In an interesting turn of events, a woman sued for copyright infringement, from allegedly illegally downloading a pornographic movie, is suing the owner of the movie's rights, demanding relief from the prior lawsuit, claiming the material was not copyrightable in the first place.
According to the complaint, the plaintiff in this case, Liuxia Wong, denies ever downloading the film "Amateur Allure Jen," but claims that even if she did, there couldn't have been copyright infringement because pornographic materials are obscene, and cannot be copyrighted.
The legal battle began when Wong received a letter from Hard Drive Productions stating that,"she may be liable for statutory damages of up to $150,000," but that it would settle for $3,400. The complaint alleges that the company's demand letter stated that plaintiff was liable for the illegal download, even if she did not personally act, because she maintained an unsecured wireless network.
The heart of Wong's argument centers on the argument that, "Article I, Section 8, Clause 8 of the United States Constitution, known as the Copyright Clause, empowers the United States Congress: 'To promote the progress of science and useful arts, by securing for limited times to authors and inventors the exclusive right to their respective writings and discoveries. Thus, copyright is authorized only for works which promote the progress of science and useful arts."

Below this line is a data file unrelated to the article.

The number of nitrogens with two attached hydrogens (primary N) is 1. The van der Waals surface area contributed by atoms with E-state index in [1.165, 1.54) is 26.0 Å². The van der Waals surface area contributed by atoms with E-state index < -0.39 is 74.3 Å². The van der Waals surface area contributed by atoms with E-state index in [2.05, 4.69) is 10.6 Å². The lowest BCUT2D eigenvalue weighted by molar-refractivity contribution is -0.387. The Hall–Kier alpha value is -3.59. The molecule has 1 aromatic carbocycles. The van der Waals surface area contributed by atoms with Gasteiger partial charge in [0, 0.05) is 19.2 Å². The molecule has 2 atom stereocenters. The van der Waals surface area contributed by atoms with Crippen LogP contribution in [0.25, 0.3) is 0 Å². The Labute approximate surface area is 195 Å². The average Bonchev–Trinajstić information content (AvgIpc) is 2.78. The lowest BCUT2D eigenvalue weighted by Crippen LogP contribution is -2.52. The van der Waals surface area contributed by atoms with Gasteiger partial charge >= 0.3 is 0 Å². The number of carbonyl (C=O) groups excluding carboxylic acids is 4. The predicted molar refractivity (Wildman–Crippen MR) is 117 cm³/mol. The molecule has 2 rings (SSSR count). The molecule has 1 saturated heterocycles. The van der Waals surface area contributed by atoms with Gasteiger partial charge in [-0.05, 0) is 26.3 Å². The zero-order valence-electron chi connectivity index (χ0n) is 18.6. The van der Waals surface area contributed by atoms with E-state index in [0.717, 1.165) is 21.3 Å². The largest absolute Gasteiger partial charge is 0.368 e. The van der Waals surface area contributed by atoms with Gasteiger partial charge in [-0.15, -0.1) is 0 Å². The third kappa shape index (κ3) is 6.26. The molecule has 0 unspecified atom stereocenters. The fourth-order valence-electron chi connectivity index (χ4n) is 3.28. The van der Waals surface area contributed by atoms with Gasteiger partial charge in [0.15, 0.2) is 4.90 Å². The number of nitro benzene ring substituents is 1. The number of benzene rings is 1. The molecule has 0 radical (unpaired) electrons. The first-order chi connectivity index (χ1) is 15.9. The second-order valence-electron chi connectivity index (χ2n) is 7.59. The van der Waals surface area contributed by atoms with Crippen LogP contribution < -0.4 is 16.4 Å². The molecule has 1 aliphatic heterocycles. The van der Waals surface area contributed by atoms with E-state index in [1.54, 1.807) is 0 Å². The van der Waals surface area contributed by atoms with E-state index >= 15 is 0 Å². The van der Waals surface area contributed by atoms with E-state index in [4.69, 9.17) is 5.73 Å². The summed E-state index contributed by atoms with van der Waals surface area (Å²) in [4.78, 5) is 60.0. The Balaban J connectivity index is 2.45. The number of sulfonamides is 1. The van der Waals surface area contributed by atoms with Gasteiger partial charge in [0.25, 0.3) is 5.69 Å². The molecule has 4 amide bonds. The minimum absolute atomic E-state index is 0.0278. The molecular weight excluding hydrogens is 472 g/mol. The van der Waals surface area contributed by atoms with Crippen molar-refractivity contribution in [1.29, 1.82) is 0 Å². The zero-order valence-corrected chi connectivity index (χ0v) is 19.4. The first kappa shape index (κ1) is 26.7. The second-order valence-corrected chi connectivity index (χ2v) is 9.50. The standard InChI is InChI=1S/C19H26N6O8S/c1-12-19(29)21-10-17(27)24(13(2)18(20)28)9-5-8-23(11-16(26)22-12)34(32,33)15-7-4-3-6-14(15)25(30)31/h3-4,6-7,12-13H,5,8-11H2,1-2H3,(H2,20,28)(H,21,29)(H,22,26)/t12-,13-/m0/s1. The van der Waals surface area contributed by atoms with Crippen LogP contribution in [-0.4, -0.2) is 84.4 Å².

In summary, the complaint states:
"Hard Drive's work does not promote the progress of science.
"Hard Drive's work does not promote the useful arts.
"Hard Drive's work depicts obscene material.
"Hard Drive's work depicts criminal acts and/or conduct.
"Hard Drive's work is not copyrightable."
According to the article posted above, citing the Electronic Frontier Foundation, Wong is just one of 1,495 Internet users Hard Drive Productions has sued for copyright infringement since 2011.
Potential Outcome of Case
Obviously, if the court sides with the plaintiff, the entire pornographic industry would be affected. Thus, it seems unlikely that the court will make a demonstrative ruling about pornography in general. What is more likely to occur in this case, in my opinion, is that the court will find the plaintiff not responsible for the copyright infringement in the initial case, the one actually alleging the infringement, because the company will not have demonstrated that the plaintiff (there the defendant) was ever actually in physical or proximate possession of the film. Her mere act of having an unsecured wireless connection seems too tenuous make her liable for copyright damages she did nothing to incur.
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